Garden Mulching, No Dig Gardening Method and No Dig Vegetable Garden
Garden Mulching and No Dig Gardening
The word ‘mulch’ simply means a layer of material placed over the, usually to cover the root area of plants. Garden mulching serves several purposes including the conservation of moisture and the prevention of drying out of the surface soil, especially where there may be only a few young fibrous roots. Some mulches are applied as a means of feeding plants, and with the application of mulches moisture from rain or water cans, infiltrates more readily without the repeated stirring necessary to keep the surface soil broken and receptive to water.
Garden mulching has other useful functions in that it helps to keep down weeds and according to what is used, feeding matter from it is eventually washed down to a good depth. Earthworms flourish in the humus formed by organic garden mulching materials, making a further improvement to the soil.
Crops which are gross feeders will derive most benefit from a mulch of material which supplies plant food as well as preventing loss of moisture from the surface. When growing well, runner beans, late peas, cauliflowers,and , and under glass, are specially responsive to mulching. Do not apply mulches too early but wait until the soil begins to warm. The middle of May is early enough for cauliflowers, mid July for runner beans and for peas, from June until late July, according to variety. Outdoors, on light soil should be mulched by late June. under glass will benefit from several applications since this will prevent the white roots from surfacing.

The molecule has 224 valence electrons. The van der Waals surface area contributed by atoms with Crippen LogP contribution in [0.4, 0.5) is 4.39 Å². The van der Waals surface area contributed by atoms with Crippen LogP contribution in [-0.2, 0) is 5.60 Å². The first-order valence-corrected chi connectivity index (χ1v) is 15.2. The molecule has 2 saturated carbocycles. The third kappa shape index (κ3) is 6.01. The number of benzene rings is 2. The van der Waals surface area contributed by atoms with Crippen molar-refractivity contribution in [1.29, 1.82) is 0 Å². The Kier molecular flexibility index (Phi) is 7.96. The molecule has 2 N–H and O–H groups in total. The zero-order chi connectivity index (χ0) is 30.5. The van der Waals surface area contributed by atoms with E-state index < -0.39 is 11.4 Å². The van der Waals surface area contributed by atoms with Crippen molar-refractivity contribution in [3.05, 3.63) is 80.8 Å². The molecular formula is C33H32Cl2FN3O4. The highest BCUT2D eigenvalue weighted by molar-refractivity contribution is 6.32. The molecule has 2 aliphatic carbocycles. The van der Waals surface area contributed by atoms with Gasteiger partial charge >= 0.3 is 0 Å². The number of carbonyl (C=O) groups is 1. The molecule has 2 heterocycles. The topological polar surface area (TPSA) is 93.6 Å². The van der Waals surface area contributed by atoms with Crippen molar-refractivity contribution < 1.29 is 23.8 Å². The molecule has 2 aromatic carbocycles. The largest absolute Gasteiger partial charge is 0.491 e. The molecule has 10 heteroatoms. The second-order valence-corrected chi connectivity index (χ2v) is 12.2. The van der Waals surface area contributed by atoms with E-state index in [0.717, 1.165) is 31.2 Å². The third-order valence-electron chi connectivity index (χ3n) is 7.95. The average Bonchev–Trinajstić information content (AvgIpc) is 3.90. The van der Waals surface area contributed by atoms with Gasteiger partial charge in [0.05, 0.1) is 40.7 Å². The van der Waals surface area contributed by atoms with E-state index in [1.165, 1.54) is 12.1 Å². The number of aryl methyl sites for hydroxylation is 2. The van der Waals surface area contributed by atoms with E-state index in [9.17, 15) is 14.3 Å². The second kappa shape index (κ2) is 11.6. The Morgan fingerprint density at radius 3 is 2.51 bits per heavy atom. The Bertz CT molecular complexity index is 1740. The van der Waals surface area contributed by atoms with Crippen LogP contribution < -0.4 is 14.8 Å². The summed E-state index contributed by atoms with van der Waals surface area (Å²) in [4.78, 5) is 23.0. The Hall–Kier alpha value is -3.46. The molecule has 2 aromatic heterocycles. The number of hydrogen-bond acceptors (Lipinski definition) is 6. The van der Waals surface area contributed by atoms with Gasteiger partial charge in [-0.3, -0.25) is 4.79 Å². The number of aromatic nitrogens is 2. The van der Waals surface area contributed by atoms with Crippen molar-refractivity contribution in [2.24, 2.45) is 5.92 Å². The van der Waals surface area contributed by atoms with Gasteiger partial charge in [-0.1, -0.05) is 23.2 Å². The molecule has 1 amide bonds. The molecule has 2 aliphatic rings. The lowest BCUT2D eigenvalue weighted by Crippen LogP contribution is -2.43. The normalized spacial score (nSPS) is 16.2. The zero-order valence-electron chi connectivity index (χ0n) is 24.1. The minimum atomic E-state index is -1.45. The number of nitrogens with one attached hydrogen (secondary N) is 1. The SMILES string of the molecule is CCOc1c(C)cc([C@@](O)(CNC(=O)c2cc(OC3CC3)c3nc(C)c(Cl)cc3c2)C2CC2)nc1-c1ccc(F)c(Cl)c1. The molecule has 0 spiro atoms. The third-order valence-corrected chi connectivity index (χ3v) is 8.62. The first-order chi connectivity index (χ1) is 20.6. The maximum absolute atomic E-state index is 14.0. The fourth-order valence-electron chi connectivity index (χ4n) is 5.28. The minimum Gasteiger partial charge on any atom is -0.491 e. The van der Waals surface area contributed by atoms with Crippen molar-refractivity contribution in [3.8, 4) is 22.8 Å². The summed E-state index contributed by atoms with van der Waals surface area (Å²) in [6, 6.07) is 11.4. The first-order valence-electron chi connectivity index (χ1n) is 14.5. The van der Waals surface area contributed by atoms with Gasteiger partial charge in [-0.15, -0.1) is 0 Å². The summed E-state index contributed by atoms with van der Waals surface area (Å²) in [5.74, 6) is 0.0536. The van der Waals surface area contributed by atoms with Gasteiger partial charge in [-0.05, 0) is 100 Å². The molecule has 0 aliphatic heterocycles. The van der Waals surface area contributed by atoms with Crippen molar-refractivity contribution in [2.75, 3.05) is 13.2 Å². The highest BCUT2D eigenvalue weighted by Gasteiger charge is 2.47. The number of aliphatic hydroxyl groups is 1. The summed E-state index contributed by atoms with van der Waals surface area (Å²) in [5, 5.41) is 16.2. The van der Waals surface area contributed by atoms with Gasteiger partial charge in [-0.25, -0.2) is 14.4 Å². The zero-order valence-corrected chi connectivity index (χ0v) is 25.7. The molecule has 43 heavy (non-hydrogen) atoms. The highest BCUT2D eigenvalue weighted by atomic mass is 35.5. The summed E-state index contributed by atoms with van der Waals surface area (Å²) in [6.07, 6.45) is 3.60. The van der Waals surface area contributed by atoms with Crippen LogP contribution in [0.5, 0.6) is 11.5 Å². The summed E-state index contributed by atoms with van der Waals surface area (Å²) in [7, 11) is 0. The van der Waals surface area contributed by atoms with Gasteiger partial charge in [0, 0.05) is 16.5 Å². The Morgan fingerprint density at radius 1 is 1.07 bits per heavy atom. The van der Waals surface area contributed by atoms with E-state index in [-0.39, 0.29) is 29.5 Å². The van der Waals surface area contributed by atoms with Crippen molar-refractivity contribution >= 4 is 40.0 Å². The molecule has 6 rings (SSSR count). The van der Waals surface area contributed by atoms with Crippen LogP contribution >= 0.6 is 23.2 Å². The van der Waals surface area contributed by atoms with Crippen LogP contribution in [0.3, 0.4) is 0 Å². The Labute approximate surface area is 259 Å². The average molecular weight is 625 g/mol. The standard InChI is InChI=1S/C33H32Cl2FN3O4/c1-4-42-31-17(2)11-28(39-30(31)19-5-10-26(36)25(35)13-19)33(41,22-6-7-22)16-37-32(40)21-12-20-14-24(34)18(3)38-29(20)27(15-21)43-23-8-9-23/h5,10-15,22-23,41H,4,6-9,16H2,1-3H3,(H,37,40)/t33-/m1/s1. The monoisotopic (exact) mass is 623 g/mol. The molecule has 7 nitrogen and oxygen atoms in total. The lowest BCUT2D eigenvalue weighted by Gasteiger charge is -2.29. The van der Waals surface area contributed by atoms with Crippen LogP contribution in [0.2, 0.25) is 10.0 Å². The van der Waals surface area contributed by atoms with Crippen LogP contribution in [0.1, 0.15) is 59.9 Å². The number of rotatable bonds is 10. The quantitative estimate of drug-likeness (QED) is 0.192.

Make sure the top soil is moist before applying any surface covering. Apart from materials which provide feeding matter and soil improvers, such as compost, leaf mould, peat moss and hop manure, there are many other materials which can be used. These include plastic sheeting which hinders weed growth; sawdust, although this leaches nitrogen which needs to be replaced and may also attract wood lice and ants; bark fibre and grass clippings, which sometimes become messy and harbour flies.
Small stones too, can be used. Anyone who has moved stones in the driest of weather, will have been surprised at the amount of moisture in the soil beneath.